Friday Jan 06, 2023
WASHINGTON: The Viking age, spanning the 8th to 11th centuries AD, left a lasting mark on the genetics of today's Scandinavians, according to scientists who also documented the outsized genetic influence of women who arrived in the region amid conquests by Norsemen in Europe.
A study published on Thursday explored the genetic dynamics of people in Norway, Sweden and Denmark dating back two millennia based on 297 genomes from ancient human remains and data from 16,638 modern Scandinavian men and women.
The findings provided insight into migration patterns and gene flow during the Viking age, when Norsemen journeyed from Scandinavia aboard timber longships, staged raids and monastic plundering across a wide region and even reached North America.
The study found that females from the east Baltic region and to a lesser extent the British and Irish isles contributed more to the gene pool of Scandinavia than the males from these regions during this period.
"We have no way to know with our data the number of women involved or if these women with east Baltic and British-Irish ancestries were in Scandinavia voluntarily or involuntarily," said molecular archaeologist Ricardo Rodriguez-Varela of Stockholm University's Center for Palaeogenetics, lead author of the study published in the journal Cell.
Historians have documented slave trading by the Vikings as the seafarers conquered numerous territories and developed extensive trading networks.
"Slaves is one group, of several, that could explain the patterns. We simply do not know exactly who these people were," added Center for Palaeogenetics molecular archaeologist and study co-author Anders Gotherstrom.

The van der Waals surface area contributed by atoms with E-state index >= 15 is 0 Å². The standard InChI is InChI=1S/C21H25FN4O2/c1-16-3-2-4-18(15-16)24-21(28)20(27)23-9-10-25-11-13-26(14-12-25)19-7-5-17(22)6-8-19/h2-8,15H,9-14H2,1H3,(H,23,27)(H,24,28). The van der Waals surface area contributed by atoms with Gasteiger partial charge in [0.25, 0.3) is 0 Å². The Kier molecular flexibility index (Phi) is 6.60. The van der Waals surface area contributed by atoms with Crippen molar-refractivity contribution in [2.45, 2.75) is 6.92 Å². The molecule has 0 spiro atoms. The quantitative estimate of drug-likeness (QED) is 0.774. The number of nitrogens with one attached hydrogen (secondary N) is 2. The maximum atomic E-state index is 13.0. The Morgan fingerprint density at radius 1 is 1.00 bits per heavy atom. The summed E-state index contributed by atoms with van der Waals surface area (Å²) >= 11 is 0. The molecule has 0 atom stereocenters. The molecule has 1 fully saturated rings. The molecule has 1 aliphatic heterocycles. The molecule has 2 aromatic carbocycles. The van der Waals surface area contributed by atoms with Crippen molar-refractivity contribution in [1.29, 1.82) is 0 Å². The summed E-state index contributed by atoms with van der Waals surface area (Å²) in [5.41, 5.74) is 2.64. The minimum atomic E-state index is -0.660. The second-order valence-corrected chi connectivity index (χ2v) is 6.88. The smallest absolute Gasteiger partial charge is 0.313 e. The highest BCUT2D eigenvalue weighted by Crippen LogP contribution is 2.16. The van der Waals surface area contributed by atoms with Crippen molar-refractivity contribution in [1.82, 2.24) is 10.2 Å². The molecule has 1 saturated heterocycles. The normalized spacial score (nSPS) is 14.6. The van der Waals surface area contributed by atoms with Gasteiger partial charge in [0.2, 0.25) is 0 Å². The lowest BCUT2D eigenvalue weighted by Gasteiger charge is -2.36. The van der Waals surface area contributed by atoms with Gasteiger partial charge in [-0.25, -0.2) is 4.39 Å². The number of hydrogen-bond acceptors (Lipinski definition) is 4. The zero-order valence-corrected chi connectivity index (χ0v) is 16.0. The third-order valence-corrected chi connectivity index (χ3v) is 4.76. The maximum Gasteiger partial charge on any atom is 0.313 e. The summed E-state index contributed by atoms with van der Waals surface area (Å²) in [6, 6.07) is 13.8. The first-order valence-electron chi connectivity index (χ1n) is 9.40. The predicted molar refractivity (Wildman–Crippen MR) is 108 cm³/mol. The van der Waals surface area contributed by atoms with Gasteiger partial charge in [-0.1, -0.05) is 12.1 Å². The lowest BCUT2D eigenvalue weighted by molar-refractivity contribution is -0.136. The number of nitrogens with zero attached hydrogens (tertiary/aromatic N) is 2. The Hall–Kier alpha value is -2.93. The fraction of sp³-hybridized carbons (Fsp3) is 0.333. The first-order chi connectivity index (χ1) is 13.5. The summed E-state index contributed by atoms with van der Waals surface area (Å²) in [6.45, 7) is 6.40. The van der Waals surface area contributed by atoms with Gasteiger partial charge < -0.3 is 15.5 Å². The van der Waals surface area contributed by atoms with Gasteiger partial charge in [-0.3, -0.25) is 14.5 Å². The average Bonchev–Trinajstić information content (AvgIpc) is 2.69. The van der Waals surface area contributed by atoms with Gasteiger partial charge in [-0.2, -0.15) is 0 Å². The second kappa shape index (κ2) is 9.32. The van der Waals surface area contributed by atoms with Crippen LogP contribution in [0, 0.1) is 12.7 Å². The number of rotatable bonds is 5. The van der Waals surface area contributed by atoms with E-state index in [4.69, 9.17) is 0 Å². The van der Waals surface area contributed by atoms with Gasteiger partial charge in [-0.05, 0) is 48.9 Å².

The Viking age extended from about 750 to 1050 AD. An important early event was a devastating Viking raid in 793 on a Christian monastery on the English island of Lindisfarne, with later attacks at numerous sites including Paris and Constantinople and trade contacts all the way to the Middle East.
The study showed that British-Irish ancestry was widespread in Scandinavia starting during the Viking age. Ancestry from the eastern Baltic region — modern Lithuania and parts of western Russia and perhaps Ukraine — was found to be concentrated in central Sweden and in Gotland, Sweden's largest island. Ancestry from southern European locales like Sardinia was concentrated in people in southern Scandinavia.
"The Viking age is associated with a marked increase in the flow of goods, customs, technology and people to and from Scandinavia," Rodriguez-Varela said.
"It was Scandinavian societies, initial pagan but eventually Christian, that founded their economy on small farms, internal and external trade, and plundering. The Vikings were the first people to visit four continents," Gotherstrom added.
The genetic contribution of outsiders was found to have waned in Scandinavians after the Viking age.
The researchers wrote that their findings offered "tentative evidence that gene flow into Scandinavia of eastern Baltic ancestry and, to a lesser extent, also British-Irish ancestry was female-biased."
"The increase of eastern Baltic ancestry in these regions during the Viking age is consistent with historical sources attesting to contacts such as tributary relations and treaties. Therefore, we don't see any evidence with the present data to support that women were abducted and brought back during raids," Rodriguez-Varela said.
Men serving as Christian missionaries or monks also may have been arriving in Scandinavia during this period but may not have contributed much to the gene pool, the researchers added.
The oldest of the ancient genomes used in the study dated from the first century AD and the most recent from the 19th century. Some ancient genomes came from people who died aboard the large Swedish warship Kronan, sunk in a 1676 battle. Others came from Sandby borg, a fortress on the Swedish island of Oland where an apparent 5th century massacre occurred, as well as from human remains inside ceremonial burials of Viking ships.
"Vikings were an interesting group of people, existing for some two-and-a-half centuries and impacting the world in ways we still need to understand," Gotherstrom said.